Viet convicts amnesty deal

PUBLISHED : Monday, 27 March, 1995, 12:00am
UPDATED : Monday, 27 March, 1995, 12:00am

AN unusual amnesty plan for escaped convicts who fled to Hong Kong from Vietnam has been revealed by Hanoi in a bid to give assurances to boat people unwilling to return.

The number of boat people detained in Hong Kong and elsewhere in the region who escaped Vietnam after being sentenced for crimes remains unclear.

But London embassy counsellor Phan Binh Man said escaped convicts whose return to Vietnam came after the end of their original sentence would not be re-arrested.

'If someone received a verdict of five years but escaped before they served it all and then came back to Vietnam six years after the original sentence was handed down, they would not go back to jail,' Mr Pham said.

'All will be forgotten for these people. Times have changed in Vietnam.' However, Mr Pham was less positive about the future for people who would be returning to face proceedings for crimes they are alleged to have committed before escaping to Hong Kong.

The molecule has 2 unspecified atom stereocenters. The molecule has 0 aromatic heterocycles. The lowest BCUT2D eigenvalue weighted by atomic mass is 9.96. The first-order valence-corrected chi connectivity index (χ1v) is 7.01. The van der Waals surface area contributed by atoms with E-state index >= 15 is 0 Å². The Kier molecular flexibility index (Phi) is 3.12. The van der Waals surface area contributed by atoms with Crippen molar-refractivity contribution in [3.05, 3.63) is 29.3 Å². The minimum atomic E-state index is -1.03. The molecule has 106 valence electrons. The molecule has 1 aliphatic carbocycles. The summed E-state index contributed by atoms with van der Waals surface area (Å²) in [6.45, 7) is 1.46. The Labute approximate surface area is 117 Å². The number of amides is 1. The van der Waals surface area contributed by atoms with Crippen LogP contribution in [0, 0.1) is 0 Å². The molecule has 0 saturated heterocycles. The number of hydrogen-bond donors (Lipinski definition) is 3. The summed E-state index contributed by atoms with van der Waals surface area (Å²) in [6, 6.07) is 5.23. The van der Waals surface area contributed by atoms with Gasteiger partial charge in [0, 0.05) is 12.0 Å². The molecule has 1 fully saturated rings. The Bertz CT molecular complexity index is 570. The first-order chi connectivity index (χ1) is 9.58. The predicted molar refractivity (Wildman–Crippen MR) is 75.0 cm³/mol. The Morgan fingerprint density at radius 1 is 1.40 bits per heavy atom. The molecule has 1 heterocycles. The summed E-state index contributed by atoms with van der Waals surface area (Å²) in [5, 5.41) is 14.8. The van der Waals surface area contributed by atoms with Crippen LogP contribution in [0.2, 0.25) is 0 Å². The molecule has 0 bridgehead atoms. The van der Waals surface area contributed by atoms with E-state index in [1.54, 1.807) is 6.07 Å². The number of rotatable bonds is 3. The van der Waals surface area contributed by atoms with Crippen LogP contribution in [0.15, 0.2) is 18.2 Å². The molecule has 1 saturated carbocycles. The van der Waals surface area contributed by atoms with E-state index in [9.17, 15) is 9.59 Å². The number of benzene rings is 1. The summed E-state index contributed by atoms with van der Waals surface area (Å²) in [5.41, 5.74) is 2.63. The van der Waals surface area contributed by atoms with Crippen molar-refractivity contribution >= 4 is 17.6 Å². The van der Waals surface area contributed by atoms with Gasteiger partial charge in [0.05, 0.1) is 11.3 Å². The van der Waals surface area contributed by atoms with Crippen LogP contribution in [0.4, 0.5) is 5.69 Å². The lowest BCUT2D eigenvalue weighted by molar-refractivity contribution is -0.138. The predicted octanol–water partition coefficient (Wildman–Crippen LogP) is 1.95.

'Of course, those people who have not been arrested and tried for things they did before they left will be arrested when they come back,' Mr Pham said.

The number of people facing outstanding warrants is also unclear.

The British Embassy in Hanoi is obliged to maintain a monitoring role overseeing the legal process undertaken against returnees who are arrested.

Diplomats have expressed concern that access has been restricted to at least one man who returned from Hong Kong and was given a life sentence.

Mr Pham said visits by British Embassy staff or members of the International Committee of the Red Cross would be dealt with on a case-by-case basis.

'We are open to all requests for jail visits and I would suggest that in the right circumstances and done in the right way, visits will be allowed. Each case has different circumstances,' he added.

The Red Cross has been negotiating for several years to be allowed full and open access to jails in Vietnam.

A spokesman at the organisation's Geneva headquarters said the issue of gaining full access for jail visits was a long process which had 'some way to go'.